SALT LAKE CITY — As gun control debates boil across the nation, a Utah lawmaker is fighting to keep such laws at the state level.
Rep. Brian Greene, R-Pleasant Grove, is sponsoring HB114, the Second Amendment Preservation Act, which grants the state the singular right to enforce firearm regulations and stipulates that anyone attempting to enforce federal laws would be subject to prosecution.
The bill goes on to stipulate that any official, agent or employee of the federal government attempting to enforce federal regulations in the state could be charged with a third-degree felony. That includes enforcement of limits on firearm manufacture, ownership or sale, as well as limits on firearm accessories or ammunition.
However, Greene maintains that the bill's purpose is not to arrest federal agents, many of whom are Utah residents. And he's quick to point out the bill does not include any instructions to carry out arrests.
The bill also is not exclusively concerned with the Second Amendment, he said.
The bigger issue, Greene argues, is states' rights, as President Barack Obama proposes gun law reform without adequate consideration of what state governments have to say.
"The message was sent that the federal government was going to do this despite the states and without any … input from the states," he said. "So this is how we respond as a state if we're not going to be invited to the table, if we're not going to have our jurisdiction respected."
Since introducing the bill, which Greene said received an "overwhelmingly positive" response from the House, messages from constituents have been mostly supportive, he said.
However, the bill's legislative review note acknowledges that a court would likely decide the bill violates supremacy and commerce clauses of federal statutes, particularly by contradicting current federal regulations and in its attempt to criminalize the actions of federal agents attempting to enforce gun laws.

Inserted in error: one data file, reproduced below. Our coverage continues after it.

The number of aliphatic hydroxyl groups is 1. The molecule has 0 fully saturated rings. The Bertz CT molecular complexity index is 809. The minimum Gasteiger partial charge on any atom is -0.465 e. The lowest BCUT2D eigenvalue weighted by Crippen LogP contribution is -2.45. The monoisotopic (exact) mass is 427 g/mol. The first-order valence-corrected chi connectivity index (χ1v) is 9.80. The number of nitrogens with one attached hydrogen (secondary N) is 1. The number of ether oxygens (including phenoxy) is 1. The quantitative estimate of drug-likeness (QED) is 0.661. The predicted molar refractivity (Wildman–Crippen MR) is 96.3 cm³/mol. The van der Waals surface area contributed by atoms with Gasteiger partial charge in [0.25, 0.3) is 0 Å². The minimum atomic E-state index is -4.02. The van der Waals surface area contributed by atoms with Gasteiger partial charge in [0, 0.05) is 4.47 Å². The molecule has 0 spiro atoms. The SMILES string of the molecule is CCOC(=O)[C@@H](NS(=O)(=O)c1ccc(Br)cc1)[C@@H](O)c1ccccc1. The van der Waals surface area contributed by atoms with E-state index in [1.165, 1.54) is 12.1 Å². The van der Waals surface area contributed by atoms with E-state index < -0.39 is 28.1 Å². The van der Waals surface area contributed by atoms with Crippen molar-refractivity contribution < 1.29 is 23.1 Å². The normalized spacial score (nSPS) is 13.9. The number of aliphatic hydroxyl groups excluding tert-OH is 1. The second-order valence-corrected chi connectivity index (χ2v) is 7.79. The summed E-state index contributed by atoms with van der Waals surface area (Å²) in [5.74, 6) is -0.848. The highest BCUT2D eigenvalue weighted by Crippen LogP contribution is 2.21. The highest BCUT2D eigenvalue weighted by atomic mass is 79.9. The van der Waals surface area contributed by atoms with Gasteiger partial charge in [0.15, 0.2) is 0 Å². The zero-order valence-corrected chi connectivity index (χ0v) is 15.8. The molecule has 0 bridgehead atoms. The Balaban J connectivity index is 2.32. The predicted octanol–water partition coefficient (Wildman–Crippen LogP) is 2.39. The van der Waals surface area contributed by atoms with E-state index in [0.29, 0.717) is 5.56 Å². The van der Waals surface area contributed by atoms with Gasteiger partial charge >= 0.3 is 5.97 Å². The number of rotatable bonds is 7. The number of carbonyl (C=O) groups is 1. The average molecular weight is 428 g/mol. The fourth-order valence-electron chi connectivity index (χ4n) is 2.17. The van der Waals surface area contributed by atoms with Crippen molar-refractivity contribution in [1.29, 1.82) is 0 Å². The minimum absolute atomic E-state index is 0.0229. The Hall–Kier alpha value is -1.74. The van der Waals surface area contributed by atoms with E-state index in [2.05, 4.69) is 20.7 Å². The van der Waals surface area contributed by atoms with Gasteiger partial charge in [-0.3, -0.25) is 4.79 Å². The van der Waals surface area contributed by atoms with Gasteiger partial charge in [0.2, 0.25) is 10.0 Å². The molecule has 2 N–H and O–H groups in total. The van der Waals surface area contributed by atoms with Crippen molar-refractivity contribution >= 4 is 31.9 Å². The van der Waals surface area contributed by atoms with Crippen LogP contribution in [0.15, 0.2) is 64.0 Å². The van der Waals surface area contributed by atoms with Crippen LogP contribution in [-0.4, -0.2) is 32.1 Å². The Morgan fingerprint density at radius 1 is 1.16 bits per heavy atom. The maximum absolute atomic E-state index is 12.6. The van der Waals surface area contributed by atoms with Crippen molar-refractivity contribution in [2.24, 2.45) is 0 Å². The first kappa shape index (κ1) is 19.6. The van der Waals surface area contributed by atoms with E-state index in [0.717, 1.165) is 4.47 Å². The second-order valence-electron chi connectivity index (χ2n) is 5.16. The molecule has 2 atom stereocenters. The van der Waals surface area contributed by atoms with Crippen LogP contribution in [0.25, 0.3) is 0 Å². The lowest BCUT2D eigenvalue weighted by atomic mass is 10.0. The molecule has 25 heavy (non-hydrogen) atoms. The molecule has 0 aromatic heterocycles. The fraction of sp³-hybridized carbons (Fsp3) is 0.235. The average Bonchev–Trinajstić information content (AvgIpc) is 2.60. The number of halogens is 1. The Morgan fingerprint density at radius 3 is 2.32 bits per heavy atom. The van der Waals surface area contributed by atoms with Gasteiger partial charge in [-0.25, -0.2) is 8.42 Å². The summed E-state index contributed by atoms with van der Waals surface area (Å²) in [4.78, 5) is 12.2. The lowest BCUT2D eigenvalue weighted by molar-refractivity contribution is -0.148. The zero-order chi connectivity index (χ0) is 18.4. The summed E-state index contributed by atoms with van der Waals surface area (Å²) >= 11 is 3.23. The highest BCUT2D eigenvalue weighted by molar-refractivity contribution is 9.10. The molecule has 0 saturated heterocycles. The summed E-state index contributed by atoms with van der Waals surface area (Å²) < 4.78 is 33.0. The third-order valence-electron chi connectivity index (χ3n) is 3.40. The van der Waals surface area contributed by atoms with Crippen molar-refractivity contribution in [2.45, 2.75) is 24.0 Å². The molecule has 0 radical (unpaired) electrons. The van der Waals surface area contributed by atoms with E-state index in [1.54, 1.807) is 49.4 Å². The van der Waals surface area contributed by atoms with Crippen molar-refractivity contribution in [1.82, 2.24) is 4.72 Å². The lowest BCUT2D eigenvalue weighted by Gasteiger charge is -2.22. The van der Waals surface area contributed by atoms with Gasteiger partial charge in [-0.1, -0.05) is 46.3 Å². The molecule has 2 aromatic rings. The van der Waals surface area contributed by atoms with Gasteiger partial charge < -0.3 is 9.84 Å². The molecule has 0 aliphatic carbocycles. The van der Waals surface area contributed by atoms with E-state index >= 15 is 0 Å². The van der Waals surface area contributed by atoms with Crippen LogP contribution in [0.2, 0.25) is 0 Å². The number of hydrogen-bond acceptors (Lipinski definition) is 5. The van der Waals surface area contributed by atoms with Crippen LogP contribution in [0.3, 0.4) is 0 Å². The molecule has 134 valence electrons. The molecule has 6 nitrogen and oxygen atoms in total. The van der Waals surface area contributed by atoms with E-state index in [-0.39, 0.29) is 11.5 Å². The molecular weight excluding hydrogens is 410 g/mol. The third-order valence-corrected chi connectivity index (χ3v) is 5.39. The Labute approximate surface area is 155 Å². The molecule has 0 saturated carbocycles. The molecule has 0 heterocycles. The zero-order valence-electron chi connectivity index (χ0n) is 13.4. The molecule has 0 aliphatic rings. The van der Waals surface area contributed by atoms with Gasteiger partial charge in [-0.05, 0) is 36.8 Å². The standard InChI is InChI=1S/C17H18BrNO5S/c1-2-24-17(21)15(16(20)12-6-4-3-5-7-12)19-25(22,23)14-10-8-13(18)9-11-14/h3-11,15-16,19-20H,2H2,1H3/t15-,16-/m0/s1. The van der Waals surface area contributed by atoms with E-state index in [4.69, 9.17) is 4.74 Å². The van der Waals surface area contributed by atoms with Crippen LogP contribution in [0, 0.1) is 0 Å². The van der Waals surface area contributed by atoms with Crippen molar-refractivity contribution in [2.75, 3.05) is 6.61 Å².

A court faced with prosecuting a federal officer charged with attempting to enforce federal regulations would likely declare the case unenforceable, in deference to federal law, the note adds.
Greene said the note spells out only the weaknesses of the bill without considering its overall constitutionality. He said he believes the legislation could still pass despite its shortcomings.
"I think (the note) is a minor consideration," Greene said. "I don't think that should be the determining factor."
HB114 is one of seven at the 2013 Legislature relating to weapons, including proposed legislation clarifying concealed carry exemptions, penalties for threats of terrorism and target shooting and wildfire regulations.
House Speaker Becky Lockhart, R-Provo, said all gun-related bills would likely be heard on the same day to help lawmakers sort through them, though it's not clear when the hearing on Greene's bill and any other gun-related legislation from the House will be scheduled. Lockhart said leaders are waiting to see what else may be filed.
The speaker said she's not sure whether to expect a repeat of the nearly 3,000 people who gathered on the steps of the Capitol last month to rally against new federal restrictions on gun ownership.
"I guess that's up to those groups who are interested in that issue," she said.
Lockhart said she's already received a number of emails urging support for Greene's proposal.
"People feel very strongly," she said.
House Majority Leader Brad Dee, R-Ogden, defended Utahns who fear the federal government is moving closer to taking away their weapons.
"Paranoia runs deep. We all have concerns about where the federal government is going," Dee said. "I don't think they're paranoid. I think they're very, very concerned."
Lockhart said she doesn't see the federal government coming for anyone's gun anytime soon, but there is potential for gun rights to be eroded. The speaker said rather than react to that concern, she probably leans more toward a "wait and see and then respond" reaction.
Contributing: Lisa Riley Roche
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